Finally, 99% of graduates in the mining industry sector (which includes oil and gas) stay in the same West South Central Census division, which makes sense given the importance of the oil and gas industry in that part of the country.

Southeast Technical College, South Dakota

PSEO includes many institutions that offer two-year programs, such as Southeast Technical College in South Dakota.

Knowing what graduates earn is especially helpful, as many students choose their field of study as they enter community college. Earnings differ even in related fields.

At Southeast Technical College, individuals can earn engineering technology associates degrees in architectural engineering; civil engineering; electrical engineering; or electromechanical engineering technologies.

While the degrees are similar in content, earnings outcomes differ, as Figure 4 shows. Graduates with an electrical engineering technologies degree have median annual earnings of $36,669 one year after graduation — the lowest of the four engineering degrees.

Electromechanical degrees earn a median of $51,710, which is the highest of the four programs.

However, five years after graduation, the earnings gap between these two degrees narrows by half. In contrast, civil and architectural engineering technology degree recipients start with higher earnings but experience slower increases in pay ($41,150 and $36,466 after one year compared with $49,261 and $45,809 five years after graduation, respectively).

Ten years after graduation, electromechanical technologies significantly outperform the other programs (and, in fact, all programs at the school), while civil engineering technologies experiences the lowest earnings growth.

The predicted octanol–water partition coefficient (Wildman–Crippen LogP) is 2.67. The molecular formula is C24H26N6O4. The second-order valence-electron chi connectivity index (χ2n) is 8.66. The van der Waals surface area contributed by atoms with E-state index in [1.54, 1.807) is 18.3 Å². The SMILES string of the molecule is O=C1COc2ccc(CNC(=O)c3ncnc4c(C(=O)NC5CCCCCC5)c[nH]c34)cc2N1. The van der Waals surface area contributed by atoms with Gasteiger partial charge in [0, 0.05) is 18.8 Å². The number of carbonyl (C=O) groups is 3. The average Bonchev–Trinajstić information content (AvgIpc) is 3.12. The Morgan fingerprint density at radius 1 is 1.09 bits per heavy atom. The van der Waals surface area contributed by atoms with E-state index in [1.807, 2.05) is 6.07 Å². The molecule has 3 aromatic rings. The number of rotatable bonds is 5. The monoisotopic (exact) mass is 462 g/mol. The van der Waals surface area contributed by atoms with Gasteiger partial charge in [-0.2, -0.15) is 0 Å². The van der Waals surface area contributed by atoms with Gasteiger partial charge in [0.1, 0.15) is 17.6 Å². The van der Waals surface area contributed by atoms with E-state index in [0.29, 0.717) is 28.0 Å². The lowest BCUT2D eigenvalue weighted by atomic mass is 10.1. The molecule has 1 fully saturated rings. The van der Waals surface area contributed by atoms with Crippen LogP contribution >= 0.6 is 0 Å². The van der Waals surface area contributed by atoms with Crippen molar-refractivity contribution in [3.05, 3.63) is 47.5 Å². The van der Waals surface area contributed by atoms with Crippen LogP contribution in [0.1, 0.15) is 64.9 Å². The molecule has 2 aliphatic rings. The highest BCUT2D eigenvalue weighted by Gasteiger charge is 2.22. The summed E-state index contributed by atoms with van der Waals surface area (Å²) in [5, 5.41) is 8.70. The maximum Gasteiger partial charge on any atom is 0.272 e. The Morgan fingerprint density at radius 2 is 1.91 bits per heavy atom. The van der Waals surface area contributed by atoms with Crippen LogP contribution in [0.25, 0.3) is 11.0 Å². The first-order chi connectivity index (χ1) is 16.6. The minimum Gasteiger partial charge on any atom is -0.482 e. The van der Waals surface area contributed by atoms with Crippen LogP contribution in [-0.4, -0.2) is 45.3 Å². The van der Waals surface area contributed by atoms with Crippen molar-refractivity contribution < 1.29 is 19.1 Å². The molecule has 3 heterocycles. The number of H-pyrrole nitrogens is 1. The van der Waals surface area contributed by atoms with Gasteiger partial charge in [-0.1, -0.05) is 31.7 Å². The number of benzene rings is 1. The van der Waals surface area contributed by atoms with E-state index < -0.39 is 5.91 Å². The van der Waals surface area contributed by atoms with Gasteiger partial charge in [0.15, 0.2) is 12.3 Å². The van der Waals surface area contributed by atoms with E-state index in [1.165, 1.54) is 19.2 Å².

Oregon State University

Oregon State University is a land-grant school and has many programs focused on agricultural fields. Two notable programs are Agricultural Business and Management and Agricultural Engineering. Graduates of these programs typically earn significantly more than the median earnings for all graduates at the school.

As a land-grant institution, the hope is Oregon State University will meet the agricultural needs of the state workforce, which the employment flows bear out. Over 75% of agriculture graduates remained in Oregon one year after graduation, and most who left the state are employed in neighboring states.

About the Data

All tabulations in this story are available on the PSEO landing page or PSEO Explorer, as well as in additional documentation regarding PSEO.

PSEO continues to expand coverage and expects to release data on institutions from at least three more states later this year.

Additionally, in the coming years, the Census Bureau is evaluating an expansion of the set of statistics released by PSEO, which would include earnings outcomes by demographic characteristics of graduates.

To learn more about PSEO or get answers to specific questions, email CES.PSEO.Feedback@census.gov.

Andrew Foote is principal economist in the Census Bureau’s Center for Economic Studies.

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Page Last Revised - June 30, 2022